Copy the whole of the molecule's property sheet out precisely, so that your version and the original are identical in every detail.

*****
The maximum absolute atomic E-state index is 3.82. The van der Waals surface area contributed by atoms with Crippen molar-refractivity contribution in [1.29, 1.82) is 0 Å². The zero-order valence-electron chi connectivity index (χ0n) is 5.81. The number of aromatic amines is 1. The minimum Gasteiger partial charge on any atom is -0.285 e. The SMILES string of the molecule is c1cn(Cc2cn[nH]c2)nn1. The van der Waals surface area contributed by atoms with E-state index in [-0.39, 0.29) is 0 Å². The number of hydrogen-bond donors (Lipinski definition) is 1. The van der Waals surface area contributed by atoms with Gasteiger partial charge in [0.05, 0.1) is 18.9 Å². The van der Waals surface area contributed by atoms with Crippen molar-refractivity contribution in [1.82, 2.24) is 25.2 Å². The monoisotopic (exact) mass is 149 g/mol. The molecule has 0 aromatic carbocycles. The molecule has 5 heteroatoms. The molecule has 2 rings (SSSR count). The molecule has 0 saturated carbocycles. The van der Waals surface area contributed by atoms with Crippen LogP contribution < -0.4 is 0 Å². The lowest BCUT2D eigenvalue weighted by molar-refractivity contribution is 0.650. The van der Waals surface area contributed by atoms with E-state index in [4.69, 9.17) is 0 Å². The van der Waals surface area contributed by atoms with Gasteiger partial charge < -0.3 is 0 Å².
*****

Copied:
The maximum absolute atomic E-state index is 3.82. The van der Waals surface area contributed by atoms with Crippen molar-refractivity contribution in [1.29, 1.82) is 0 Å². The zero-order valence-electron chi connectivity index (χ0n) is 5.81. The number of aromatic amines is 1. The minimum Gasteiger partial charge on any atom is -0.285 e. The SMILES string of the molecule is c1cn(Cc2cn[nH]c2)nn1. The van der Waals surface area contributed by atoms with E-state index in [-0.39, 0.29) is 0 Å². The number of hydrogen-bond donors (Lipinski definition) is 1. The van der Waals surface area contributed by atoms with Gasteiger partial charge in [0.05, 0.1) is 18.9 Å². The van der Waals surface area contributed by atoms with Crippen molar-refractivity contribution in [1.82, 2.24) is 25.2 Å². The monoisotopic (exact) mass is 149 g/mol. The molecule has 0 aromatic carbocycles. The molecule has 5 heteroatoms. The molecule has 2 rings (SSSR count). The molecule has 0 saturated carbocycles. The van der Waals surface area contributed by atoms with Crippen LogP contribution < -0.4 is 0 Å². The lowest BCUT2D eigenvalue weighted by molar-refractivity contribution is 0.650. The van der Waals surface area contributed by atoms with E-state index in [4.69, 9.17) is 0 Å². The van der Waals surface area contributed by atoms with Gasteiger partial charge < -0.3 is 0 Å².